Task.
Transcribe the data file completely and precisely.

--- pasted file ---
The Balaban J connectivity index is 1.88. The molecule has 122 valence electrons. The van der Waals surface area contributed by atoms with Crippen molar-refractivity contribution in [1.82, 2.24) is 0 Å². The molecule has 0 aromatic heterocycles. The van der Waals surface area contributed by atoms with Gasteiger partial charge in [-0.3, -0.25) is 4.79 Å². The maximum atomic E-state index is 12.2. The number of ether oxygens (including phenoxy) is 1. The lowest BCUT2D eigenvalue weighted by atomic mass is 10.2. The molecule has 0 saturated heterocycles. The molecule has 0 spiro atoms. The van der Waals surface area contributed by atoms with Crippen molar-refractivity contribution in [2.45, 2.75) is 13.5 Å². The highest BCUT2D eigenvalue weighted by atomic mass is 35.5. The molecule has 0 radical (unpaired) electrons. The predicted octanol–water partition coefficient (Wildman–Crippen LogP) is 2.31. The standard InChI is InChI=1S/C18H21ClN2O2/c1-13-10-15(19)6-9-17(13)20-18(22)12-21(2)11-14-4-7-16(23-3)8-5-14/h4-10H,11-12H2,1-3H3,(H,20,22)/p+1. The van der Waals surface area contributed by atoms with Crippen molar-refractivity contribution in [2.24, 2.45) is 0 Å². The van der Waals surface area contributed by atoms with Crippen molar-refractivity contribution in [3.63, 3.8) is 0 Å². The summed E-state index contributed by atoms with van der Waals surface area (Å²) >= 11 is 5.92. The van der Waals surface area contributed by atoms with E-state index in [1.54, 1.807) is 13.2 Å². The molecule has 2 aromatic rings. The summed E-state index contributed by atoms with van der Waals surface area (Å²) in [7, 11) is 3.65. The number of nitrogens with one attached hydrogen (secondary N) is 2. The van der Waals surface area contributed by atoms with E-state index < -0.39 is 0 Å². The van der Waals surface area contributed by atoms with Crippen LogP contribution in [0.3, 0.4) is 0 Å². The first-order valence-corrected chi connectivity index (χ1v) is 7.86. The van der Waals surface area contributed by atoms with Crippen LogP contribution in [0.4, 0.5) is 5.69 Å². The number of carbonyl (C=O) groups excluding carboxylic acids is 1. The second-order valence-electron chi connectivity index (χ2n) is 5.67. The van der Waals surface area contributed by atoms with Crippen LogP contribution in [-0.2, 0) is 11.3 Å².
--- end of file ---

The Balaban J connectivity index is 1.88. The molecule has 122 valence electrons. The van der Waals surface area contributed by atoms with Crippen molar-refractivity contribution in [1.82, 2.24) is 0 Å². The molecule has 0 aromatic heterocycles. The van der Waals surface area contributed by atoms with Gasteiger partial charge in [-0.3, -0.25) is 4.79 Å². The maximum atomic E-state index is 12.2. The number of ether oxygens (including phenoxy) is 1. The lowest BCUT2D eigenvalue weighted by atomic mass is 10.2. The molecule has 0 saturated heterocycles. The molecule has 0 spiro atoms. The van der Waals surface area contributed by atoms with Crippen molar-refractivity contribution in [2.45, 2.75) is 13.5 Å². The highest BCUT2D eigenvalue weighted by atomic mass is 35.5. The molecule has 0 radical (unpaired) electrons. The predicted octanol–water partition coefficient (Wildman–Crippen LogP) is 2.31. The standard InChI is InChI=1S/C18H21ClN2O2/c1-13-10-15(19)6-9-17(13)20-18(22)12-21(2)11-14-4-7-16(23-3)8-5-14/h4-10H,11-12H2,1-3H3,(H,20,22)/p+1. The van der Waals surface area contributed by atoms with Crippen molar-refractivity contribution in [2.24, 2.45) is 0 Å². The van der Waals surface area contributed by atoms with Crippen molar-refractivity contribution in [3.63, 3.8) is 0 Å². The summed E-state index contributed by atoms with van der Waals surface area (Å²) >= 11 is 5.92. The van der Waals surface area contributed by atoms with E-state index in [1.54, 1.807) is 13.2 Å². The molecule has 2 aromatic rings. The summed E-state index contributed by atoms with van der Waals surface area (Å²) in [7, 11) is 3.65. The number of nitrogens with one attached hydrogen (secondary N) is 2. The van der Waals surface area contributed by atoms with E-state index < -0.39 is 0 Å². The van der Waals surface area contributed by atoms with Crippen LogP contribution in [0.3, 0.4) is 0 Å². The first-order valence-corrected chi connectivity index (χ1v) is 7.86. The van der Waals surface area contributed by atoms with Crippen LogP contribution in [0.4, 0.5) is 5.69 Å². The number of carbonyl (C=O) groups excluding carboxylic acids is 1. The second-order valence-electron chi connectivity index (χ2n) is 5.67. The van der Waals surface area contributed by atoms with Crippen LogP contribution in [-0.2, 0) is 11.3 Å².